2:11: Scheffler has his first birdie after coming very close on the first two holes, but it’s another par for Spieth. Meanwhile, they just cut to Matt Kuchar on 18 just to show him hit into the water. Feels sadistic, and I’m OK with that.


Jordan Spieth putts on the 12th hole during the final round of the Waste Management Phoenix Open.

Christian Petersen

2:13: Since Spieth is playing with Scheffler and Schauffele, I’m listening intently for the announcers to accidentally say “Schpieth.” They’ve passed the test so far, but I’m on them like a hawk.

2:19: The only good news for Spieth is that Schauffele is running in place after four holes. Otherwise, it’s a lot of mediocrity so far, including his first really aggressive putt of the day on No. 4 for birdie, which runs by and leaves him a trickier par putt than he wanted. He makes it to stay in solo second, but it doesn’t feel like he’s solo second.

2:26: Brief candy review: Sour Patch Kids Valentine’s Day Conversation Hearts—they go fine with pinot grigio.

2:30: After a monster 336-yard drive on 5, Spieth’s approach is average, but off the club it looked worse than average. Schauffele’s own approach after an even better drive is worse, and right now these guys are just begging somebody to take the tournament from them. That said, we’re not seeing any huge moves right now. It’s early but not that early, and there seems to be a concrete ceiling at 16 under for the rest of the field. It’s given the two leaders a little forgiveness for stumbling out of the gate, and they really, really needed it. With a surge by someone like Oosthuizen/Thomas/Koepka, the balloon might have been popped very early.

2:36: As Spieth comes up short on another long birdie putt, I find myself thinking how you’d describe being a Spieth fan these last four years in terms of a romantic relationship. Being a Rory fan is like constantly thinking it’s going to work out, but nothing is never quite as perfect as it felt at the start, and you’re starting to think it never will be. Rooting for Finau is like adoring the person you’re with, but every time you bring them out in public they get really nervous and make things awkward. But Spieth? Spieth is like meeting the love of your life, and then after two years that person completely ghosts you with no explanation, but you still see them in a grocery-store parking lot once a year for a painful reminder of what you’ve lost.

I already regret this.

2:47: Project “Pace Myself” is going poorly. We’re already at 1,200 words through six holes, so with Spieth on track for another par and the field holding steady, I’m going to show some discipline and, uh, not work for a few minutes. I think the paragraph above proves I need a break anyway.

2:51: OK, I have to return quickly to say this: Spieth is once again tied for the lead, but it’s only because Schauffele is at the start of what feels like a tailspin.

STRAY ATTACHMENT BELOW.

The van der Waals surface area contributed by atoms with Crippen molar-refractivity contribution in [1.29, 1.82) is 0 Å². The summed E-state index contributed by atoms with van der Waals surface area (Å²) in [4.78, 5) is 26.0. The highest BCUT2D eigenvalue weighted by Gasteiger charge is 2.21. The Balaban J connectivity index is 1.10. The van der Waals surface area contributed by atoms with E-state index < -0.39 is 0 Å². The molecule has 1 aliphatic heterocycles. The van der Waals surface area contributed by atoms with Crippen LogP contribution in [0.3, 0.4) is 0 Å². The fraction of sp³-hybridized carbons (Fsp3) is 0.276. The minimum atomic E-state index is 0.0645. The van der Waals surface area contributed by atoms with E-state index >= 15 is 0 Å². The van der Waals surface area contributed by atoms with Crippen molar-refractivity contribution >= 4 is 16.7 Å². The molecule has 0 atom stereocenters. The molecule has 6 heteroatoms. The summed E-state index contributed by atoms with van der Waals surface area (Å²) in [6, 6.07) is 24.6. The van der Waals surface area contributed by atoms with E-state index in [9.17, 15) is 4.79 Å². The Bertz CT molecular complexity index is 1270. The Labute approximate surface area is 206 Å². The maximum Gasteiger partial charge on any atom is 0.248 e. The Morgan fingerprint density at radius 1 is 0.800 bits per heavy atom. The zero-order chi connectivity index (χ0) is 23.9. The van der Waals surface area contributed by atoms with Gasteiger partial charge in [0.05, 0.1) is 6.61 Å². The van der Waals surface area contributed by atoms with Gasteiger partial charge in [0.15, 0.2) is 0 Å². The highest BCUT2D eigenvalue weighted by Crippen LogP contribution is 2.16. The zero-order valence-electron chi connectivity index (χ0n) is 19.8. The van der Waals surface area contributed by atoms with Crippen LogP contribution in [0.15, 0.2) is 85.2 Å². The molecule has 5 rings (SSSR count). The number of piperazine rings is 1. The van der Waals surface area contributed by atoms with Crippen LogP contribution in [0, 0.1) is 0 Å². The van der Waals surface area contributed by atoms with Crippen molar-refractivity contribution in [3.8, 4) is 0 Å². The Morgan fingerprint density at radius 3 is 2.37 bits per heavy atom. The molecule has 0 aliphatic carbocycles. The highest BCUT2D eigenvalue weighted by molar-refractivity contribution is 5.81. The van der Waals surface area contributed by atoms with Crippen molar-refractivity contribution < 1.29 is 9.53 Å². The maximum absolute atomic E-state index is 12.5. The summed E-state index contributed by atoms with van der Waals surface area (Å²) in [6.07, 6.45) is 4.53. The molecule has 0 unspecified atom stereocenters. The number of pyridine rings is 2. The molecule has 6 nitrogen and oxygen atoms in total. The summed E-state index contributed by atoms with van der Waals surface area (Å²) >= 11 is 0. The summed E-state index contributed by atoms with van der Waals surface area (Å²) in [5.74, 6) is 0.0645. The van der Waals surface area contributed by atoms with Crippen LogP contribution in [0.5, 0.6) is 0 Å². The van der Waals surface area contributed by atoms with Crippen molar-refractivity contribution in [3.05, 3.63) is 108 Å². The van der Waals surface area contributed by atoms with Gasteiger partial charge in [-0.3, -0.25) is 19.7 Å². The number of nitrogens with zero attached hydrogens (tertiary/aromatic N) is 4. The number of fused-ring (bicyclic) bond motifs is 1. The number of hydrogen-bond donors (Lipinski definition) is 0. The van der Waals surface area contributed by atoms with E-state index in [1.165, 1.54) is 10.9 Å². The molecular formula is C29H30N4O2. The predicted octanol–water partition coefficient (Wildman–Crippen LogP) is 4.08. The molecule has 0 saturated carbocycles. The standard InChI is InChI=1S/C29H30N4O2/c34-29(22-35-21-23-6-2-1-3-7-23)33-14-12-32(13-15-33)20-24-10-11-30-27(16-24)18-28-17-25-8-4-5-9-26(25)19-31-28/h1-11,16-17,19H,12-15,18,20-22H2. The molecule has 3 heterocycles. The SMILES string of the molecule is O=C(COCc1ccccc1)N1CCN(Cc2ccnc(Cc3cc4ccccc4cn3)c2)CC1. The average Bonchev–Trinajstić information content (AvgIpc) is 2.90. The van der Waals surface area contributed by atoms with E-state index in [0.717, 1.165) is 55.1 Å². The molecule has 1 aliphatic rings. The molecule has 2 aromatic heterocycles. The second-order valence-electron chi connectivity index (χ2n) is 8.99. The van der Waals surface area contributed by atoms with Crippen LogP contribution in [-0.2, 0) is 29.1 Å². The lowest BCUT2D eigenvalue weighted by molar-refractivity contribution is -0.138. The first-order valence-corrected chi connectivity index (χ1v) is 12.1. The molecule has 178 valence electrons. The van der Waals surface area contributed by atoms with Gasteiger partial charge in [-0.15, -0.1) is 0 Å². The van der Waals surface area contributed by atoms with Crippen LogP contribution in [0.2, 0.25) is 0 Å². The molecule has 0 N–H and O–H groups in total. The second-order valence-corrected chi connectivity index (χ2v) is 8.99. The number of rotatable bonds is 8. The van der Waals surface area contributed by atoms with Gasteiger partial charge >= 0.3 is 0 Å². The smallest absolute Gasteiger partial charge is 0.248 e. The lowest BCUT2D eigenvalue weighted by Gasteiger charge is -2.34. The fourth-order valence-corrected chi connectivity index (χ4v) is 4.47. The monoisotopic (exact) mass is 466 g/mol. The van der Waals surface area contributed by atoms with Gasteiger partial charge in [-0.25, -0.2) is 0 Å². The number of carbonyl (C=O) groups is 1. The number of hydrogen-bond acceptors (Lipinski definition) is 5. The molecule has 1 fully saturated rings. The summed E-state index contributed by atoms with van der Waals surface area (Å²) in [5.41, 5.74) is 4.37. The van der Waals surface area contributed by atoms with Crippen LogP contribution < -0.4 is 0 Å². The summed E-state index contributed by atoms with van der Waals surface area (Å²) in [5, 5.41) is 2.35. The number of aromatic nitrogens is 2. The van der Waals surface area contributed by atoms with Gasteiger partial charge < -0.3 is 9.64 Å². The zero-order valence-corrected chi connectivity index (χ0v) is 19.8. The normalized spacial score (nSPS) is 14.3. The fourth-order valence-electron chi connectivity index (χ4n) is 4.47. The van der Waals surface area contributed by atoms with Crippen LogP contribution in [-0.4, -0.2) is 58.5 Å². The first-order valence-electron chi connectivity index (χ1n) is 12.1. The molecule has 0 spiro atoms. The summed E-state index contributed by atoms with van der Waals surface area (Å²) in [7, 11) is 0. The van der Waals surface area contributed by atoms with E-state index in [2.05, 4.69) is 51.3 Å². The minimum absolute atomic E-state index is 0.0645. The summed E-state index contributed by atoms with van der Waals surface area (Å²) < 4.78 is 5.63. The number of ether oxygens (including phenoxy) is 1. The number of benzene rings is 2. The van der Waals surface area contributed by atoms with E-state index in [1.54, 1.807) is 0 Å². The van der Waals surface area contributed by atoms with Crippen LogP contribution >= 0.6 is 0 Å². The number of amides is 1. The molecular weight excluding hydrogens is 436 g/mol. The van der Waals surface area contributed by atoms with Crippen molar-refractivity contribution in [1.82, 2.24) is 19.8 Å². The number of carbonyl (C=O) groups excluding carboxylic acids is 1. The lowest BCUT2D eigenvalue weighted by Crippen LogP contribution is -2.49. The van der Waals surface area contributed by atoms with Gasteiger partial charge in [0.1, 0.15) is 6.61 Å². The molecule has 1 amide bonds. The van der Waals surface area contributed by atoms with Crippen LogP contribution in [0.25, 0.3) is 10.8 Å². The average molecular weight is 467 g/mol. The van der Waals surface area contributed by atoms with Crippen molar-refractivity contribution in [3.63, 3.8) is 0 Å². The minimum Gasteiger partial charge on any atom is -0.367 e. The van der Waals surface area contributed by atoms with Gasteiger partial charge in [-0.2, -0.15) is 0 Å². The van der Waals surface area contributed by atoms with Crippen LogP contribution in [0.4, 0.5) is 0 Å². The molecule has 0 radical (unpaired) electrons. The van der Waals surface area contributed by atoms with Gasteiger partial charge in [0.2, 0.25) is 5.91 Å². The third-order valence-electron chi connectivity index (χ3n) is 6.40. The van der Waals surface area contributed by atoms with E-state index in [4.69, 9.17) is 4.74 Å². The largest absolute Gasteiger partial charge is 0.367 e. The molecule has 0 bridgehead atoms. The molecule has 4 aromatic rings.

3:13: The concrete ceiling at 16 under has shattered, and the first man through the breach is James Hahn. Someone was bound to get hot in the chase pack, and he’s the man right now. With two birdies to close the front nine, he’s five under on the day and—here’s the very sad part—Spieth and Schauffele each bogeyed seven, so they went from extremely tenuous co-leaders to trailing by two. This one’s far from over, at least re: Hahn, but you have to at least wonder if it’s over for Spieth. The demons are feeling a little too front-and-center at the moment. Hopefully everyone laughs at me for this prediction later …

3:19: Just realized Hahn is paired with Stricker today. If I were him, I’d be in Stricker’s ear for the entire back nine, going, “if I win, can I get a captain’s pick?” Stricker is so nice that I think he’d eventually say yes.

3:26: OK, maybe it’s over re: Hahn too. He just made birdie on 10 and now leads by three, with very little sign that anybody’s coming to get him. I already feel like 19 under, his current score, would win. Not comfortably, and my confidence is only around 62 percent, but anyway, he’s one more birdie max from being in the “only a collapse can take this away from him” zone. For what it’s worth, Hahn hasn’t won since 2016.

3:31: Just going to throw this out there: Justin Leonard looks how I imagine F. Scott Fitzgerald thought Jay Gatsby looked.


Jordan Spieth shakes hands with this caddie, Michael Greller, after his final putt in the final round of the Waste Management Phoenix Open.

abbie parr

3:38: Just an agonizing birdie miss for Spieth to end the front nine, but there’s a glimmer of hope for him still as Hahn barely avoided the water at 11 and will almost certainly make bogey (at best).

3:46: The phrase “gross display” was just used in reference to Spieth and Schauffele on the broadcast, and harsh as it may sound, it’s kindaaa hard to disagree.

3:54: THAT SAID, Hahn did indeed bogey 10, looks to be in more trouble on 11, and Spieth is still just two shots off the lead. He and Xander make another par on 10, and Hahn’s par putt . . . goes down. That’s a huge one, because it looked before that like he was coming down with a serious case of leader board gravity.